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01 Aug 2023

The Role of Independent Judicial Governance in Transitional Democracies

Group of Independent Lawyers and Democracy Index - Georgia, with USAID Rule of Law Program support, organized an international online discussion on the role of independent judicial governance in Eastern European countries.

In 2021, aiming at securing judicial independence and defending judges from political interference experts from Armenia, Bulgaria, Georgia, Moldova, Romania, and Ukraine prepared a set of recommendations on judicial governance.

The main recommendation suggests judges should govern themselves through an independent council with a substantial amount (in some documents - the majority) of its members elected by judges.  So far, it is believed that a council composed of judges is the best guarantee of judicial independence. These recommendations proved its efficiency in long-standing democracies, where justice systems matured over time, and served as a safeguard from any undue political interference with courts. However, the implementation of this standard in Eastern Partnership countries which only started the democratic transformation has not led to the expected results. On the contrary, corrupt and politically dependent judges were strengthened and contributed to internal corporatism.

Over 3O participants, including lawyers, judges, judiciary experts, and NGO representatives from Ukraine, Georgia, Armenia, Poland, USA, Italy, and Estonia, attended the online meeting. The discussion provided a comprehensive overview of recent judicial reform developments in the region and how successful solutions can cross borders.  

Halia Chyzhyk, an expert from Ukraine, moderated the event and delivered a presentation on the recommendations for judicial governance prepared in 2021. In his intervention, Dr. Tilman Hoppe, a former judge from Germany and Co-Chair of the Selection Commission for the Chairperson of Ukraine’s National Agency on Corruption Prevention, emphasized an important shift in the position of European institutions regarding judicial reforms. In particular, the European Court of Human Rights and the Venice Commission have recognized that the same solutions work differently in countries with different political cultures; i.e., solutions that work successfully in Germany and Sweden often will not work for Georgia, Moldova, and Ukraine. Importantly, Dr. Hoppe noted that the Venice Commission could play an important role in suggesting successful solutions and models of judicial governance for countries that struggle to build independent and accountable judiciaries.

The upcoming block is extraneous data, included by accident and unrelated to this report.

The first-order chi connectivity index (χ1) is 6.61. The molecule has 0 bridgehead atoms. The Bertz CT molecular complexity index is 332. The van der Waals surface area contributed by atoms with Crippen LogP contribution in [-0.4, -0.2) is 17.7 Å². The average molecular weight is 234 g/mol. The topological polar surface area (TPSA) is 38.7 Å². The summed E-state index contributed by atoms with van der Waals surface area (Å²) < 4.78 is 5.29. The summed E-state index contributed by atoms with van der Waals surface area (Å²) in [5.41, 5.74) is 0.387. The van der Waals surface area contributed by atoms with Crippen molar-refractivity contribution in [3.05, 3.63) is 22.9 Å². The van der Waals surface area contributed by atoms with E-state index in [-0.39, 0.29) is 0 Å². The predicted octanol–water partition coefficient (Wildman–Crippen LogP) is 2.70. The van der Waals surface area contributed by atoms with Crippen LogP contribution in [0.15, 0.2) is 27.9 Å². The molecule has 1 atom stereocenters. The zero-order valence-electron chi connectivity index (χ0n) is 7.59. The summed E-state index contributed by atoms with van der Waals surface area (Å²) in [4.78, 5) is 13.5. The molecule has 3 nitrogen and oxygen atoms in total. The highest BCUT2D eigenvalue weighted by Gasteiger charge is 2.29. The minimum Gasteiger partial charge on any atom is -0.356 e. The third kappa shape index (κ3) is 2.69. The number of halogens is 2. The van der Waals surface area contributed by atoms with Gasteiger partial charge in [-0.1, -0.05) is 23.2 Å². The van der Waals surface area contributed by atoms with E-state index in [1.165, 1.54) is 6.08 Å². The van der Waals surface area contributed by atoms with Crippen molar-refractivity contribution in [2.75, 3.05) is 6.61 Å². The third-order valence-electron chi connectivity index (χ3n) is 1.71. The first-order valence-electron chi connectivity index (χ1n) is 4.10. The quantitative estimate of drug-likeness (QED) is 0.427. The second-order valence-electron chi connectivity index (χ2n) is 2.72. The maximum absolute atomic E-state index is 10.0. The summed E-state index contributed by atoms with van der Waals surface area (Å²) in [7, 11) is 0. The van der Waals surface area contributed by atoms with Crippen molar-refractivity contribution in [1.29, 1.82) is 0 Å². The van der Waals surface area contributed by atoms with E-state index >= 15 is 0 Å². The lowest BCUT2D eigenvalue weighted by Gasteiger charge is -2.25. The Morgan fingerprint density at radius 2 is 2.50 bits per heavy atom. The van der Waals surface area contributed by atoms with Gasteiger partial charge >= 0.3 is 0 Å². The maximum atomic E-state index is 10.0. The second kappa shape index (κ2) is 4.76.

Ms. Lavly Perling, a former Prosecutor General from Estonia and a member of both Ukraine’s Ethics Council and Moldova’s Judicial Vetting Commission, shared her experience working as a member of Ukraine’s Ethics Council – a special independent body established for the integrity assessment of the candidates to the country’s highest judicial governance body, the High Council of Justice. She stressed the importance of political will to conduct genuine judicial reform and the need to establish effective cooperation with all the stakeholders responsible for the implementation of the reforms. Ms. Perling highlighted the advantages of involving outside experts in the judicial governance members’ selection process.

Nona Tsotsoria, a member of Moldova’s Independent Evaluation Commission for the members of the self-administration bodies of judges and prosecutors and a former Judge of the European Court of Human Rights, described Moldova’s experience in the creation of the Independent Evaluation Commission. Ms. Tsotsotia noted that the participation of international experts was crucial for the successful outcomes of the reform. Furthermore, based on her experience she believes involving independent professionals in the selection process is more important than focusing on filling quotas and ensuring judicial representation on the selection panels.

Taras Pashuk, Legal Advisor at the Secretariat of the Venice Commission, shared his feedback on the 2021 Recommendations. In particular, Mr. Pashuk noted that integrity and accountability are essential parts of judicial independence.  He noted that the Venice Commission is now working on a new opinion that will address judicial independence and expressed the readiness of the Commission to cooperate with the International Network of Judicial Reformers on the matter.

The discussion participants recognized the importance of finding and promoting effective solutions for ensuring judicial independence and accountability. They welcomed the efforts of the recommendation’s authors and expressed their support for further development of the document with the aim of elaborating on successful experiences of different reforms and models.

This discussion is part of an ongoing online talk series that the Group of Independent Lawyers and Democracy Index – Georgia organizes through the International Network of Judicial Reformers. The network currently brings together 59 members from 23 countries across Europe, Asia, Latin America, and the USA.

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